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BMW R nineT Racer

2018R9T mainRetro is the word in motorcycling at the moment. All manufacturers are fiddling with them in one way or another; even Suzuki has joined in with their take on the Katana from the eighties. BMW, on the other glove, has been at it for a while with their classic styled R nineT range and here’s the one I haven’t tried, until now.

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So there are four of these things to tempt a new owner; the basic R nineT, the Scrambler version and the Urban GS, which have the names the wrong way round in my mind. Shouldn’t the Urban GS be the Scrambler and the Scrambler be the Urban GS? Anyway, Triumph and Ducati also use that name with their take on the ‘scrambler’ and maybe others as well?2018R9T GROUP03

But this time around I’m certainly scrambling nothing and leaning forward instead in a cool and timeless café racer stance that’s been around since the late 1950s. So say hello to the R nineT Racer which is, without doubt, the best looking of the four classic options BMW has on offer. It is basically the same platform as the other three with a single seat, a retro styled big, single headlight half fairing and a very distinctive BMW racing paint scheme which is very nice to look at on all counts.2018R9T GROUP04

The platform is the usual BMW shaft drive rear end with ‘normal’ Sachs forks instead of the complicated/weird ones found on later GSs. BMW also use their last incarnation of their air-cooled 1,170cc boxer engine with a healthy claimed 110hp and 116Nm of the torquey stuff. This is to keep things simple with no electronic assistance besides ABS working with those hugely powerful Brembo front discs. You’ll need powerful arms as well, as the reach to the ‘racer’ ‘bars is quite a long one and around town it can become a little heavy in the wrist area. And the little single seat (optional two seat conversion available in the huge accessories BMW book of parts) can become painful. I don’t mean the padding more about my ‘gentleman parts’. Don’t wear thin and loose pants because the gap between the seat and the long 17-litre tank can cheekily ‘nip’ your bits when braking, just thought I’d pass that on to us old folk, or maybe young folk too?2018R9T GROUP052018R9T GROUP06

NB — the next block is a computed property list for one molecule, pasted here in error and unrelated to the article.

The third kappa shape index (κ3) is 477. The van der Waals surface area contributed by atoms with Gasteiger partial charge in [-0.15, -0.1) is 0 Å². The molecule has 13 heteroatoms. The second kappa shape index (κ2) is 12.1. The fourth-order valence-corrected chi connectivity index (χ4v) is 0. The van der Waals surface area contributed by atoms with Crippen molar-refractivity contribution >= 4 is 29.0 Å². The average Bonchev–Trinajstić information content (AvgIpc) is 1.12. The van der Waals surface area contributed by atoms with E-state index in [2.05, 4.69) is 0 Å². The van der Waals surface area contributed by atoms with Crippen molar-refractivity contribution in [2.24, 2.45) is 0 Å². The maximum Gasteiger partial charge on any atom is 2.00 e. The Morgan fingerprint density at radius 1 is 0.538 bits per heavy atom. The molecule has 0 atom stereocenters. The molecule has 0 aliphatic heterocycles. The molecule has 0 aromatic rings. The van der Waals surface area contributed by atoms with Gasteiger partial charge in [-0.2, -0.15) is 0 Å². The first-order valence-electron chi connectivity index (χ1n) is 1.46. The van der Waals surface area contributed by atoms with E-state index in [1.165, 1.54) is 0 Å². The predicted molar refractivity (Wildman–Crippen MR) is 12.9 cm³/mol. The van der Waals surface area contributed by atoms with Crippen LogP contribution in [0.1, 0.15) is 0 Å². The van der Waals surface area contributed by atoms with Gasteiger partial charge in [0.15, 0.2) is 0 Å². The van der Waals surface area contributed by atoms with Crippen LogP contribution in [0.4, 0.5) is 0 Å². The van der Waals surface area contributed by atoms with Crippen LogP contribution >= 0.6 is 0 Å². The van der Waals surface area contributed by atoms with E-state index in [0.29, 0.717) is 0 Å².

You see, I think this bike will appeal to all ages who want a nice, powerful ride on their own, without moaning pillion, as one gracefully carves through their favourite country roads, then the Racer version makes sense. It does handle surprisingly well for its 220kg mass and still has the old ‘blappy’ sound of an early Boxer engine before water-cooling was attached. It’s fast as well because I easily went off the sweet analogue classy clocks (220km/h is on there). While up at those speeds the attractive white faring is highly effective when the chin is caressing the top of the petrol tank. Being a BMW I’d be surprised if it didn’t with their wealth of available wind tunnels.2018R9T GROUP072018R9T GROUP08

So how much of your wealth do you need to own this Bavarian beauty?  R177,600 is the answer which is quite pricey for a such minimalist motorcycle but all the café racer mods are done for you and it won’t break down every time you go out, like the homemade/shed made garbage of the past. And of course it’s a BMW with all benefits that are associated with that brand. If I was going buy any of the R nineT range it would certainly be this one, it just makes you feel cool, special and happy after a day in the ‘ball-nipping’ saddle.

Go to www.bmw-motorrad.co.za to locate your nearest dealer for a test ride.2018R9T mainlastend bike test

 

 

 

 

 

 

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